Top-down, Bottom-up or In-between: How Can a UNFCCC Framework for Market-Based Approaches Ensure Environmental Integrity and Market Coherence?

de Sépibus, Joëlle; Sterk, Wolfgang; Tuerk, Andreas (July 2012). Top-down, Bottom-up or In-between: How Can a UNFCCC Framework for Market-Based Approaches Ensure Environmental Integrity and Market Coherence? (NCCR Trade Regulation Working Paper Series 2012/31). Bern, Switzerland: NCCR Trade Regulation, World Trade Institute, University of Bern

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The Durban Climate Conference agreed on the creation of a new market-based mechanism under the United Nations Framework Convention on Climate Change (UNFCCC) and to consider the establishment of an overall framework for various mitigation approaches, including opportunities for using markets (“Framework”). This development is taking place against the background of increasing numbers of parties developing market mechanisms outside the UNFCCC. The creation of such a Framework is therefore of high political significance, as it should ensure on the one hand that new market-based mechanisms contribute to global climate change mitigation and to achievement of targets and on the other hand that different market-based approaches can be integrated in a global carbon market. As there is yet little clarity as to the roles and design of such a framework. This paper contributes to the debate by discussing and evaluating inter alia several design options, ranging from decentralised to centralised. The paper concludes that a strong central oversight at the level of the UNFCCC is probably the only option that could comfortably assure the vast majority of UNFCCC Parties that the environmental integrity of new market-based mechanisms is in fact ensured.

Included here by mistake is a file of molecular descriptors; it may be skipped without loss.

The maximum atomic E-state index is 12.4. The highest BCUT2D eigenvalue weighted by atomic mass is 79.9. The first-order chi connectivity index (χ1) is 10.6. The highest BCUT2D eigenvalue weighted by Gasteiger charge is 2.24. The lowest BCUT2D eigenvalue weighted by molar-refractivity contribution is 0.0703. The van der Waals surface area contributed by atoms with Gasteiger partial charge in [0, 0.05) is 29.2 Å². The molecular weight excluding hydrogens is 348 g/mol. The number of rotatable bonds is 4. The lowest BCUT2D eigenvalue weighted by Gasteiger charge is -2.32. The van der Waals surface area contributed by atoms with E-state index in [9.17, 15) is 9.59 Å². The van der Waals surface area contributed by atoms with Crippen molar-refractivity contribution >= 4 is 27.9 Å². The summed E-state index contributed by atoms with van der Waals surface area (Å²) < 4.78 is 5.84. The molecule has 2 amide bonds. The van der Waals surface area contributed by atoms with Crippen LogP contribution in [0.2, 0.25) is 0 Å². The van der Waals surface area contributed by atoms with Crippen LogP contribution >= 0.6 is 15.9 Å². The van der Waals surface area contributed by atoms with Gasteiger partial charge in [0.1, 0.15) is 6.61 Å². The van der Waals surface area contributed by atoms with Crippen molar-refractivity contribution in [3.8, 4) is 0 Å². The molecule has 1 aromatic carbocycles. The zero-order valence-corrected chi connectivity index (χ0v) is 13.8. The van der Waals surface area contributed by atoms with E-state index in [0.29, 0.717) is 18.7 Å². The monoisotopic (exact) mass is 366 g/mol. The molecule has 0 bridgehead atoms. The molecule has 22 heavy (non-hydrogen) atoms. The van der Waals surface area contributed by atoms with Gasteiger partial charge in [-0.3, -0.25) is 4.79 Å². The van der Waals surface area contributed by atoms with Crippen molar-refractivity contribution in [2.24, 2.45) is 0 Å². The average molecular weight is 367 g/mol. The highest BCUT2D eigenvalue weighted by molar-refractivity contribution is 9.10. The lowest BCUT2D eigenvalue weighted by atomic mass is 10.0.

Item Type:

Working Paper

Division/Institute:

02 Faculty of Law > Department of Economic Law > Institute of European and International Economic Law
02 Faculty of Law > Department of Economic Law > NCCR International Trade Regulation

UniBE Contributor:

de Sépibus, Joëlle

Subjects:

300 Social sciences, sociology & anthropology > 320 Political science
300 Social sciences, sociology & anthropology > 330 Economics
300 Social sciences, sociology & anthropology > 340 Law

Series:

NCCR Trade Regulation Working Paper Series

Publisher:

NCCR Trade Regulation, World Trade Institute, University of Bern

Funders:

[4] Swiss National Science Foundation

Language:

English

Submitter:

Rebecca Anne Gilgen

Date Deposited:

29 Nov 2016 12:09

Last Modified:

31 May 2017 12:25

BORIS DOI:

10.7892/boris.90362

URI:

https://boris.unibe.ch/id/eprint/90362

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